I have a problem similar to Suresh @ 12V Constant voltage regulator for Car? (I want to power an electric dog fence from my car battery), and like Trevor_G suggests, I probably don't have the smarts to do a DIY solution. I get that you can't get 12v output if you only have 10v input. Trevor_G suggests instead an "off-the-shelf automotive 12v power supply." I'm not sure what type of device Trevor_G is recommending - one of those 12v rechargeable lithium battery "portable power supplies" that are supposed to power your 110v shaver while charging 6 cell phones simultaneously? The 110v AC-12v DC power supply that came with the dog fence provides 12v DC at 750mA. Assuming the unit draws 750mA, how big of a battery (watt/hours?) do I need to power it for 12 hours on one charge? (I get confused witht he math) Is this even practical? How long would I have to run my car to recharge the unit? Manufacturers don't give any data on this. Thanks. Forgive me for being an electronics pre-schooler.
get that you can't get 12v output if you only have 10v input.
Indeed you can't when using a "regulator" but you can with a boost converter.
But in your case (you want 12V output while the input can vary between 10 V to 14 V) what you actually need is a buck/boost module.
Note the light blue rectangular component, it's a potmeter. It has a screw you can turn and that will adjust the output voltage. You will need a voltmeter or multimeter to measure the output voltage and turn the screw such that you get 12 V at the output.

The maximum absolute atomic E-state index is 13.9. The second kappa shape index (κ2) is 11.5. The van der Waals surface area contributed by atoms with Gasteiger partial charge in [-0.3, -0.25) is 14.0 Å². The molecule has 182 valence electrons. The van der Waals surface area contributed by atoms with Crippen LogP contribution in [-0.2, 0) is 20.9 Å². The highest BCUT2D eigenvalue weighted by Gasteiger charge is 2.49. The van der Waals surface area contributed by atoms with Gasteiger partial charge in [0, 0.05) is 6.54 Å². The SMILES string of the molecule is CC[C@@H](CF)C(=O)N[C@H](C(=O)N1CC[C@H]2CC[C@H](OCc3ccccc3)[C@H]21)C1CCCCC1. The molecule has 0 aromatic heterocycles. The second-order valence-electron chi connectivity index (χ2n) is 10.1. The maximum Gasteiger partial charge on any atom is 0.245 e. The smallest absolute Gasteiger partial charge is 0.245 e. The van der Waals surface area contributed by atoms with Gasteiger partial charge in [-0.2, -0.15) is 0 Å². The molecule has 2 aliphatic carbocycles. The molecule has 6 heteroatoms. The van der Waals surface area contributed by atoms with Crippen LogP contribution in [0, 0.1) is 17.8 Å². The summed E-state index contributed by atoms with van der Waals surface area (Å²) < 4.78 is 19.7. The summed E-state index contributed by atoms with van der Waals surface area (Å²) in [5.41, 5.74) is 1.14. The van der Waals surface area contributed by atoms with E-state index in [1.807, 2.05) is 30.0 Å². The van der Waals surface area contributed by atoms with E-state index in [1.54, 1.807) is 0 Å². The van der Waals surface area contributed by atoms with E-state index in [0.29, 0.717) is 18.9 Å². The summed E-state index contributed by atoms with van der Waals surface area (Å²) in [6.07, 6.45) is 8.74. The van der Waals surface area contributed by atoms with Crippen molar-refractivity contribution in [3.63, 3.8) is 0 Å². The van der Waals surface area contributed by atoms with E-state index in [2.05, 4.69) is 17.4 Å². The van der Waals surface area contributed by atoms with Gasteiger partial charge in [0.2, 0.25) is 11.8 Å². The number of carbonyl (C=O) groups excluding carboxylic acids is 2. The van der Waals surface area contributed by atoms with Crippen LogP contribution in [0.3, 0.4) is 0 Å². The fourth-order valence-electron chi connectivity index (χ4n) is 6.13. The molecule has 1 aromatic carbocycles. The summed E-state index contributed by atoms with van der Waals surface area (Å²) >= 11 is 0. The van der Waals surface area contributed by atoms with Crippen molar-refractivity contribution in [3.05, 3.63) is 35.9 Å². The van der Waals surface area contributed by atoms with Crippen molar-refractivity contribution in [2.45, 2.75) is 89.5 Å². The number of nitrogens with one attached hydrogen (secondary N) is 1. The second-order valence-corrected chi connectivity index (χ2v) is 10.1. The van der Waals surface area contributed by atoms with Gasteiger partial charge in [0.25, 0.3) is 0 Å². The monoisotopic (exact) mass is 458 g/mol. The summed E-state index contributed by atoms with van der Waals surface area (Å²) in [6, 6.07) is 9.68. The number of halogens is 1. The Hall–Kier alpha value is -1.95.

The 110v AC-12v DC power supply that came with the dog fence provides 12v DC at 750mA.
That means that this power supply can deliver up to 750 mA. The actual current consumption of the device will actually be a lot lower. The only way to know the real value is to measure it.
But assuming it is consuming 750 mA (0.75 A) at 12 V how long will a car battery last? Simple: An average car battery is for example 40 Ah meaning it can deliver 1 A for 40 hours. Or at 750 mA: 40 Ah / 0.75 A = 53 hours. I'm ignoring any losses from the buck/boost module here to keep things simple. We just want a rough indication of the runtime.
In practice I expect that the dog fence unit will consume much less than 750 mA. A more realistic estimate might be 100 mA (just my guess). That would mean that a fully charged 40 Ah car battery will power the fence for at least 2 weeks.
If you keep the battery in your car (and also use it for your car) while it powers the fence I would not run it for longer than a week as you might be unable to start the car if you run down the battery too much!
To fully charging the car battery again you should be driving around for an hour or so at moderate to high speed. I am unsure if the car will charge the battery fast enough when it is running idle.
If you power the dog fence regularly from the car I would get a mains powered car battery charger to charge the car battery instead of burning fuel for that.
Also consider using a solar panel + battery solution instead of the car's battery since the dog fence device should not consume that much power so a solar panel might provide more than enough power.